Prince Philip, 1st Duke of Edinburgh
From 20th-24th December 2019, Philip was admitted to the King Edward VII's Hospital in London, and received treatment for a "pre-existing condition", in a visit described by Buckingham Palace as a "precautionary measure" . He was able to return to Sandringham for Christmas 2019 to be with his family, however rumours persisted about Philip's health.
Prince Philip, 1st Duke of Edinburgh at Windsor Castle
following relinquishing his role as Colonel-in-Chief of The Rifles
As a result of the Covid-19 pandemic lockdown in March 2020, Philip (then aged 98yrs) left Wood Farm on the Sandringham Estate in Norfolk - where he had been living mostly on his own since his retirement from public engagements in 2017, to join Queen Elizabeth II (1926(1952- ) - then aged 94yrs, to shield together at Windsor Castle with 22 close members of staff, informally known as "HMS Bubble". In July 2020 (in a rare public appearance), Philip stepped down as Colonel-in-Chief of The Rifles in an small informal ceremony at Windsor Castle. Although he had only been Colonel-in-Chief since 2007, his connection with this infantry regiment went back to 1953. Philip was succeeded as Colonel-in-Chief by his daughter-in-law, Camilla, The Duchess of Cornwall (b.1947) - who received the honour at a separate ceremony at Highgrove House, Tetbury, Gloucestershire.
On 16th February 2021, Philip was admitted to the King Edward VII Hospital in London "as a precautionary measure" after "feeling unwell" , but despite responding to treatment, he was subsequently transferred to St Bartholomew's Hospital (known as 'Barts') on 1st March 2021. 'Barts' is the oldest hospital in the UK and home to Europe's largest specialised cardiovascular service. Once again, speculation was rife over Philip's health and Barts subsequently announced - "The Duke of Edinburgh was transferred from King Edward VII's Hospital to St Bartholomew's Hospital where doctors will continue to treat him for an infection, as well as undertake testing and observation for a pre-existing heart condition." He returned to the King Edward VII Hospital on 5th March 2021 and was subsequently discharged from the hospital on 16th March 2021.
On 9th April 2021, it was announced by Buckingham Palace that Philip had died peacefully at Windsor Castle, aged 99yrs (just two months short of his 100th birthday) and flags across the nation were lowered to half-mast. Upon his death, the titles of Duke of Edinburgh, Earl of Merioneth & Baron Greenwich have been inherited in accordance with the original grant by Letters Patent in 1947, by his eldest son - Prince Charles, The Prince of Wales (b.1948). Following the titles merging with the Crown, it was agreed in 1999 that a new grant would be made in favour of Prince Edward, The Earl of Wessex (b.1964).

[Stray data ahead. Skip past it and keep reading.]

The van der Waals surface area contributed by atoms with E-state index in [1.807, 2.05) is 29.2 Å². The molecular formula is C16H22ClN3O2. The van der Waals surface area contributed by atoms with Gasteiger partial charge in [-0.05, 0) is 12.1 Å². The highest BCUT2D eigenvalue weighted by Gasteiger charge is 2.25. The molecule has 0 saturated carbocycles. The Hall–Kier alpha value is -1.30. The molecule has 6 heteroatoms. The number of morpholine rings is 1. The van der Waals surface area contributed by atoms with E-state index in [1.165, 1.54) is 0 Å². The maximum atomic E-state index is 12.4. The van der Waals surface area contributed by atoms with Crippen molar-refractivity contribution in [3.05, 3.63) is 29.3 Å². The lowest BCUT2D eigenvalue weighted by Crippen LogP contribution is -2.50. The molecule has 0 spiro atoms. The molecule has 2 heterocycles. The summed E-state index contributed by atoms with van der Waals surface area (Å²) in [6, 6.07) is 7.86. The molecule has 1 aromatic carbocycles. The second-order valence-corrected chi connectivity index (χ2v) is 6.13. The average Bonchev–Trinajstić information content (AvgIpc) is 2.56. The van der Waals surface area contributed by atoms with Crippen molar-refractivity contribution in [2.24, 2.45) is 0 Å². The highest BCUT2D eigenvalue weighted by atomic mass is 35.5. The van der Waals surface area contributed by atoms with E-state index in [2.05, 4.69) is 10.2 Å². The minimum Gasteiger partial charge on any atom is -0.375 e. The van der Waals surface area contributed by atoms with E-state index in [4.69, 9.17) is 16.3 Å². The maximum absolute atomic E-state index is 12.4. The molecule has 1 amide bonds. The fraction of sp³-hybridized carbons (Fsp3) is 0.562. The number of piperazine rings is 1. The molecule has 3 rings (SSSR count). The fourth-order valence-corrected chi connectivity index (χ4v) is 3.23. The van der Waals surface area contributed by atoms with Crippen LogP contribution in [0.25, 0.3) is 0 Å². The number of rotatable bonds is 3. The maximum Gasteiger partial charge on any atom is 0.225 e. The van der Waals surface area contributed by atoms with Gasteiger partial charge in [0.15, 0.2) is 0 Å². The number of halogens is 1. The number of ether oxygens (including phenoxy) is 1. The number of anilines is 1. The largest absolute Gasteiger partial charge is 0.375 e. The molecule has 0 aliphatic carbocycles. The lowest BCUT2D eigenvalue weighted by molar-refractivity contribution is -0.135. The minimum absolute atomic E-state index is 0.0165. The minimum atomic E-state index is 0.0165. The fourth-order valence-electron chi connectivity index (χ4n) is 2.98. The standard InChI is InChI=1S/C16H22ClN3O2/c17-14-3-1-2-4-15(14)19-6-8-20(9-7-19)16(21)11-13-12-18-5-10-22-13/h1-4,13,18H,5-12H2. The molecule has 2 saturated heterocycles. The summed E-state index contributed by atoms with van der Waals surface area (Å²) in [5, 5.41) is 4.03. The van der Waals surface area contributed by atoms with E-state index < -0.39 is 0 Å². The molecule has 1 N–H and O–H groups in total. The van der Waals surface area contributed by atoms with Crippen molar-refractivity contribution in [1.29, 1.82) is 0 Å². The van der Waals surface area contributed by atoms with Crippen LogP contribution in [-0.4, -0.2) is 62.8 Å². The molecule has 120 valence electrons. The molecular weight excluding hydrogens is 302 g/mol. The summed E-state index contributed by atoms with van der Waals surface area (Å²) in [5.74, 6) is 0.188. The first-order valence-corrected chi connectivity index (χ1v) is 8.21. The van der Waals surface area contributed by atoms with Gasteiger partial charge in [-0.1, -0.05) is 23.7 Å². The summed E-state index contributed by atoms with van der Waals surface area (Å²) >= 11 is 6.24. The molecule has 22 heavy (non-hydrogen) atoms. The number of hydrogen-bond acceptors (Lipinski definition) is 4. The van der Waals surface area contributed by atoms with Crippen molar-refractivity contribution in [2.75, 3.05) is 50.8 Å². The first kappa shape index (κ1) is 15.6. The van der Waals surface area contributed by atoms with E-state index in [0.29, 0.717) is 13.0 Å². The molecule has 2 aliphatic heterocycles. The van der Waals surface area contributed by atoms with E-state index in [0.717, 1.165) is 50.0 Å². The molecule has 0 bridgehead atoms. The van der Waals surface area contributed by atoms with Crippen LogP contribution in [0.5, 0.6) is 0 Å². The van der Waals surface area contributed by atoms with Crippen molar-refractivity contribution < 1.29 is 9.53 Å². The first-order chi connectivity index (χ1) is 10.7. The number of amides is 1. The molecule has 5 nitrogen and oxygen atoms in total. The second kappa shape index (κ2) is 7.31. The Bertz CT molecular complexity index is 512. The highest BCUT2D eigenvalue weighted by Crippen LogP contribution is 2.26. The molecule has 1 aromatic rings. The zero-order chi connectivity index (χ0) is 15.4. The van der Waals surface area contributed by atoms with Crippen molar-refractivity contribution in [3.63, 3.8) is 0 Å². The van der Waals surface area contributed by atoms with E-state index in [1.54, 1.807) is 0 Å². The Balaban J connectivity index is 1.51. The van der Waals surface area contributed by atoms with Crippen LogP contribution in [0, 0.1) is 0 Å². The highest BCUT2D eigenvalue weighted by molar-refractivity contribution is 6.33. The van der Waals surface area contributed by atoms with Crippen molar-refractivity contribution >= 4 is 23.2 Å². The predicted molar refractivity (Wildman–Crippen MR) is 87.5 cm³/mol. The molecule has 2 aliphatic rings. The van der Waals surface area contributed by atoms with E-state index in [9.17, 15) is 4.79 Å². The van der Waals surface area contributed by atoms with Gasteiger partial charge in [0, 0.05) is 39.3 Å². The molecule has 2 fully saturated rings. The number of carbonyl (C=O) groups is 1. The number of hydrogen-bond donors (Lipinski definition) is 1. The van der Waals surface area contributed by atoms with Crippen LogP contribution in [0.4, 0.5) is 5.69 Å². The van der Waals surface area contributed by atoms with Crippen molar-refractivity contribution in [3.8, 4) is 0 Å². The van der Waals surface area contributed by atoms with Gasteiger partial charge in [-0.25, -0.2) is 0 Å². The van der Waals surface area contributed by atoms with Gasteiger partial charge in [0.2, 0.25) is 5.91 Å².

Like his uncle - Mountbatten, Philip had already planned most of his own funeral stating that he did not want "much fuss". However, due to the UK Government coronavirus restrictions only 30 people could attend, so sadly the funeral he had planned was not to happen, but most of his wishes were accommodated within the regulations.
Following his death, Philip's coffin lay privately in the Private Chapel (which Philip had redesigned following the 1992 fire restoration) within Windsor Castle and the public were politely asked not to lay flowers at any of the Royal residences - however many ignored this. A Royal Ceremonial Funeral was held at St George's Chapel, Windsor Castle, Berkshire on 17th April 2021 , with a scaled down military procession which started from the Quadrangle in the Castle. Philip's coffin was driven to St George's Chapel on the back of a Land Rover Defender (which Philip had helped in its design) as a hearse, and members of his family and household followed the coffin on foot, with Queen Elizabeth II (1926(1952- ) being driven in the State Bentley.
As the coffin (draped in his personal standard, with his Naval cap and sword on top) reached the West Door of St George's Chapel, the whole country and Commonwealth fell silent at 3pm for a minute of silence. At the service - which was conducted by The Rt Rev David Conner (b.1947), Dean of Windsor and The Most Rev & Rt Hon. Justin Welby, Archbishop of Canterbury (b.1956), there was no congregation, no eulogy, no sermon and the hymns were sung by just three Lay Clerks from the Chapel's choir and the soprano Miriam Allan (b.1977). As the service concluded, Garter King of Arms - Thomas Woodstock (b.1951) read out Philip's styles and titles, and his coffin was lowered down to the Royal Vault (underneath St George's Chapel) - where it will remain until the death of Queen Elizabeth II (1926(1952- ) and in time, they will both be buried in the King George VI's Memorial Chapel.